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My only nit to pick with the episode is Leonard "expert in space psychology" McCoy not relieving Decker pending a fitness evaluation. Short program otherwise, but....

It dealt with this in the episode; McCoy was more than willing to certify Decker unfit for command, but Spock said that such an observation would be invalid without hard evidence - which makes sense when you think about it, otherwise the doctor could just say this kind of thing whenever he felt like it and cause no end of chaos!

No it doesn't.

Yes. He'd have to produce proof, but given the trauma he already suffered McCoy should be able to relieve him pending a competency exam. In fact by any semblance of common sense Decker shouldn't be able to assume command of anything until he's deemed fit.

So, if by "dealt with" you mean, "covered over for the sake of expediency," then yes. :)

Edited by prometheus59650

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Is there a mention that the Decker in this episode is the father of Decker in TMP? Or is that just wishful thinking by the fans?

I think Roddenberry footnoted that as his intention in the novelization.

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Yes. He'd have to produce proof, but given the trauma he already suffered McCoy should be able to relieve him pending a competency exam. In fact by any semblance of common sense Decker shouldn't be able to assume command of anything until he's deemed fit.

You can't relieve someone of duty (certainly not a high-ranking commodore) based solely on a gut feeling that they might not be fully fit. You need evidence, and that was something McCoy didn't have. If they hadn't been in the middle of a crisis situation, I'm sure that's what would have happened next, but with Kirk off the ship, it was logical that the commodore would take charge... at least on the face of it. Once he then began acting irrationally (and they thus had proof), Spock relieved him fairly quickly.

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Yes. He'd have to produce proof, but given the trauma he already suffered McCoy should be able to relieve him pending a competency exam. In fact by any semblance of common sense Decker shouldn't be able to assume command of anything until he's deemed fit.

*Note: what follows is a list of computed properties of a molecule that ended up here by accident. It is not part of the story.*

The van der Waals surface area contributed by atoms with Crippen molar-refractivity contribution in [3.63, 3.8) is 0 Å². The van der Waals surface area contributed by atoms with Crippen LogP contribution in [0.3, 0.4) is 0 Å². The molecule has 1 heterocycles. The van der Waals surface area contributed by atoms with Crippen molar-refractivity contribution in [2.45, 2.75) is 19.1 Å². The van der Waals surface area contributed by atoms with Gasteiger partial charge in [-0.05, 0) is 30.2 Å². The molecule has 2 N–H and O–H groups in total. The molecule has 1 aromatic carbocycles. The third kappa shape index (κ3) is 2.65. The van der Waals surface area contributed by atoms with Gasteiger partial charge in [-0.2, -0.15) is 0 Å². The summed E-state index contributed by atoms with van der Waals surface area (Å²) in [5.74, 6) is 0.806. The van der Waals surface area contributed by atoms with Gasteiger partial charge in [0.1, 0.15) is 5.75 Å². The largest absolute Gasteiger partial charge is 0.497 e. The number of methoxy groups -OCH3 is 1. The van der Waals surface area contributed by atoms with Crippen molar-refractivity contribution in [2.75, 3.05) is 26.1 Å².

You can't relieve someone of duty (certainly not a high-ranking commodore) based solely on a gut feeling that they might not be fully fit. You need evidence, and that was something McCoy didn't have. If they hadn't been in the middle of a crisis situation, I'm sure that's what would have happened next, but with Kirk off the ship, it was logical that the commodore would take charge... at least on the face of it. Once he then began acting irrationally (and they thus had proof), Spock relieved him fairly quickly.

What I'm ultimately saying is that after presiding over the loss of your ship and the death of your crew, regulations should be that you aren't in command of anything until you're medically cleared.

And Spock didn't relieve him after Decker behaved irrationality, Spock covered his backside by relying on Kirk's "personal authority as Captain of the Enterprise. "

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Yes. He'd have to produce proof, but given the trauma he already suffered McCoy should be able to relieve him pending a competency exam. In fact by any semblance of common sense Decker shouldn't be able to assume command of anything until he's deemed fit.

You can't relieve someone of duty (certainly not a high-ranking commodore) based solely on a gut feeling that they might not be fully fit. You need evidence, and that was something McCoy didn't have. If they hadn't been in the middle of a crisis situation, I'm sure that's what would have happened next, but with Kirk off the ship, it was logical that the commodore would take charge... at least on the face of it. Once he then began acting irrationally (and they thus had proof), Spock relieved him fairly quickly.

What I'm ultimately saying is that after presiding over the loss of your ship and the death of your crew, regulations should be that you aren't in command of anything until you're medically cleared.